Jackson also plays percussion (unanimously voted “Best Finger Click” which can be heard on our EP), including snare and our homemade washboard. His washboard solos have to be seen to be believed! Jackson brings a strong bass voice to our harmonies and enjoys singing both lead and harmony parts. He challenges us to find 6 part harmony in as many songs as we can.


Kerrie is the Hermit’s harmony CEO, upright bass player, social media queen (as crowned by kids), procurement officer, mediocre media manager and Mum. #mumslastminutemedia Family bands are in the genes for Kerrie. Her childhood was filled with music and there was rarely a car-trip from the bush to town without 3 and 4 part harmony from her family of six. As a child, she performed with her 3 siblings at local events in the Haystack Mountain area. She sang, played guitar and bass in her father’s old time dance band The Wanderers. That was mainly because she has two left feet and was banned from the dance floor. They performed in historic community halls all over Northern NSW. She developed a love of jazz and performed with bassist and guitarist Dave Tucker as the duo Hit & Ms. After moving to New Zealand, she met Davo and they performed with American Bluegrass star Bob Jones (one of Bill Monroe’s Bluegrass Boys) as the swing music trio Pendulum.

Returning to Australia, life was pretty busy for a while with 4 kids in 5 and a half years (and still is!); however the 7 months of travelling Australia in 2011 provided the downtime to focus on family and Haystack Mountain Hermits. As the upright bass player, Kerrie was the only Hermit who could not play whilst travelling, hence she was the one driving when they hit the kangaroo which wiped out the caravan’s water tank!


Dave is lead singer and rhythm guitarist, unusual repertoire seeker, head roadie, washboard construction co-engineer and maintenance mechanic, bus driver and Dad.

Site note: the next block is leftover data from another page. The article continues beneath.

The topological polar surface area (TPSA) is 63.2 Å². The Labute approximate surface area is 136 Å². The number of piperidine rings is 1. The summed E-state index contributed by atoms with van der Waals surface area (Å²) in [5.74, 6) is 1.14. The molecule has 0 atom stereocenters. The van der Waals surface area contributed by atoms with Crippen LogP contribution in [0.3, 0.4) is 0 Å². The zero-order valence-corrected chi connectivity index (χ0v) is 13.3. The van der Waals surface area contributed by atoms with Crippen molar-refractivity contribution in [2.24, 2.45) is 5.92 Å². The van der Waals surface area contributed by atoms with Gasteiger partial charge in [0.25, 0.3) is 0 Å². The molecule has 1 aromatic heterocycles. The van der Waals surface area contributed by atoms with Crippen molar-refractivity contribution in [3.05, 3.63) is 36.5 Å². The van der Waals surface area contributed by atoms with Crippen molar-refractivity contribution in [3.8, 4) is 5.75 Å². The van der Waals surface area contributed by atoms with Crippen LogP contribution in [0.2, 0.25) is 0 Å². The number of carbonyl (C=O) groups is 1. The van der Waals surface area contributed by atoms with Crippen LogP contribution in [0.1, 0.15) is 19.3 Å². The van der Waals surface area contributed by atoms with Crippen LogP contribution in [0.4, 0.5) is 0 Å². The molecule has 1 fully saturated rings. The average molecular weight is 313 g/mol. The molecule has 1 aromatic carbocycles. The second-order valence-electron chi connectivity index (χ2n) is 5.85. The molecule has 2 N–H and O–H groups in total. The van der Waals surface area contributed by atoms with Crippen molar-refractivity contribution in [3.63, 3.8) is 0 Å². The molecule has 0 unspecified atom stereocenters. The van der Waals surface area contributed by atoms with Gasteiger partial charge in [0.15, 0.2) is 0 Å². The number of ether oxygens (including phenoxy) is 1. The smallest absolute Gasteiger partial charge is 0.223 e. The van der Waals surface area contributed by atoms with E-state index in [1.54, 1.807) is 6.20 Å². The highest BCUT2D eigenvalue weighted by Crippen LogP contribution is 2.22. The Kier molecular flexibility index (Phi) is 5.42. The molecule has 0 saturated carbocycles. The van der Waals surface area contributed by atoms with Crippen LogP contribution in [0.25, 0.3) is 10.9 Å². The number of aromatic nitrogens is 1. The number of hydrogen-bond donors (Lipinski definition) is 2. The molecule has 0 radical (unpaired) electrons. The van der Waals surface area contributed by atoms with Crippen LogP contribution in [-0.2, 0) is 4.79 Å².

Dave grew up in New Zealand. This was not his fault. His parents lived there.

After learning piano for many years and playing trumpet in the school band, he formed Two Way Street with musician mates. The band held resident gigs for years in the Palmerston North area. He later joined Bob Jones and the Bad Investments, the Ranchsliders and with Bob Jones and Kerrie, the swing trio, Pendulum.

Dave has a vivid memory of jamming with the Trenwith family, well-known NZ bluegrass musicians, and being inspired to form his own family band. That was a bit tricky to execute at the time, as he had no children. After moving to Australia, the opportunity presented to spend time making music with Kerrie and the kids. The six of them hit the road to tour Australia with every instrument they could fit into their vehicle and caravan! It became a running joke on the trip that Dave would be brain damaged and unable to remember lyrics as he hit his head on the caravan door frame nearly every time he entered. The kids’ vocabulary was somewhat broadened as a consequence. Actually, if you ask any of the Hermits, they will assure you that there is still some level of impairment (and a red mark under the hat).